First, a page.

Newspaper article The Florida Times Union

Chess Wins at School; Pinedale Students Drawn to Game

Newspaper article The Florida Times Union

Chess Wins at School; Pinedale Students Drawn to Game

Article excerpt

Byline: Kandace Lankford, River City News correspondent

Baseball, ballet and other physical activities have long been popular pastimes for children, but some students at Pinedale Elementary School are participating in a sport of a different kind.

The two-player game takes place in an arena containing 64 squares, with each player having an army of 16 pieces. Only one player will win, but in this ancient game, no one really loses. Every defeat is an education, a lesson learned that will advance the skill level of the player.

Chess is the game played by the Green Pawns of Pinedale, a group of about 30 students who meet two afternoons a week in the school cafeteria to learn new strategies and hone their playing skills. Open to second- through fifth-graders, the chess club was started at the beginning of the school year by Vice Principal Larry Thompson, an avid chess player. The program is the beginning of a coordinated effort with the Jacksonville Chess Club to spur interest in chess in area schools.

"I wanted to do something that would be beneficial as well as fun for the students," Thompson said. "The higher-order thinking skills in chess are directly related to improved performance in the classroom."

The meetings are led by Scott Pfeiffer, scholastic director of the Jacksonville Chess Club, who is paid for his biweekly instruction through a grant from Paxon Full Service Schools Program.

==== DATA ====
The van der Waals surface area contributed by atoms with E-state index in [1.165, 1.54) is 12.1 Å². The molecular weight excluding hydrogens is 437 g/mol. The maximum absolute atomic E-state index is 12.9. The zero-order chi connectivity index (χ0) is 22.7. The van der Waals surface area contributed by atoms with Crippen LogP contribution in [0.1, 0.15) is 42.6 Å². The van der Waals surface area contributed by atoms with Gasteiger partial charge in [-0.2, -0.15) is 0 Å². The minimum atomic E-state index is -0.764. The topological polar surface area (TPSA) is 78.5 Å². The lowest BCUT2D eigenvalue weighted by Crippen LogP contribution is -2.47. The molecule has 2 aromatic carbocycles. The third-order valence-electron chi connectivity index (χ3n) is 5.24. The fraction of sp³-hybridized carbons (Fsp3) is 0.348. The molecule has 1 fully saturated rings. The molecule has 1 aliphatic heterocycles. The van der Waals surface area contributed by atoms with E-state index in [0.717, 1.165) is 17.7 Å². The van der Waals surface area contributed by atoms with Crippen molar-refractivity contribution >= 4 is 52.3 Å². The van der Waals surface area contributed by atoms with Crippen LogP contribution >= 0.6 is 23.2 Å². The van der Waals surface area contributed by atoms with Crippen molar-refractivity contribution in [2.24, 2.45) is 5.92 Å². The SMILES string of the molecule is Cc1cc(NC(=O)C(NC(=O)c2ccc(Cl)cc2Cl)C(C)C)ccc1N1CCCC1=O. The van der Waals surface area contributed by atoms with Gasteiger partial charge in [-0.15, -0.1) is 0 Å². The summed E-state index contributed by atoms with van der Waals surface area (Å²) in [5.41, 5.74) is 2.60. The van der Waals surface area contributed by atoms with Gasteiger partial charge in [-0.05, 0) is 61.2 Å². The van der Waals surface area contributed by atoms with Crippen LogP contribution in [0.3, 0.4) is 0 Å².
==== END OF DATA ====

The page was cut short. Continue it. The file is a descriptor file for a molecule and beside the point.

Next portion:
"Chess is a multicultural game that has been over 1,500 years in the making," Pfeiffer said. "It's a hobby that spans all age ranges, and it has been shown to improve academic performance."

There are a number of studies documented by the U.S. Chess Federation that support the assertion that exposure to chess enhances memory, boosts spatial and numerical skill, increases problem-solving capabilities and strengthens logical thinking.

At a recent meeting, two oversized chess boards with green and white squares hung on the cafeteria wall while Pfeiffer displayed the lesson for the day by moving large cardboard chess pieces from one plastic-sleeved square to another. By the end of the lesson, eager students were prepared to put into practice what they had just learned.

"It took me a long time to learn to play, but it is fun," said Baron Vandermaas, a third-grader at the school. "You have to use your brain the whole time, you have to really think about what you're doing. I learned about good sportsmanship, too; we always shake hands before we play a game. …

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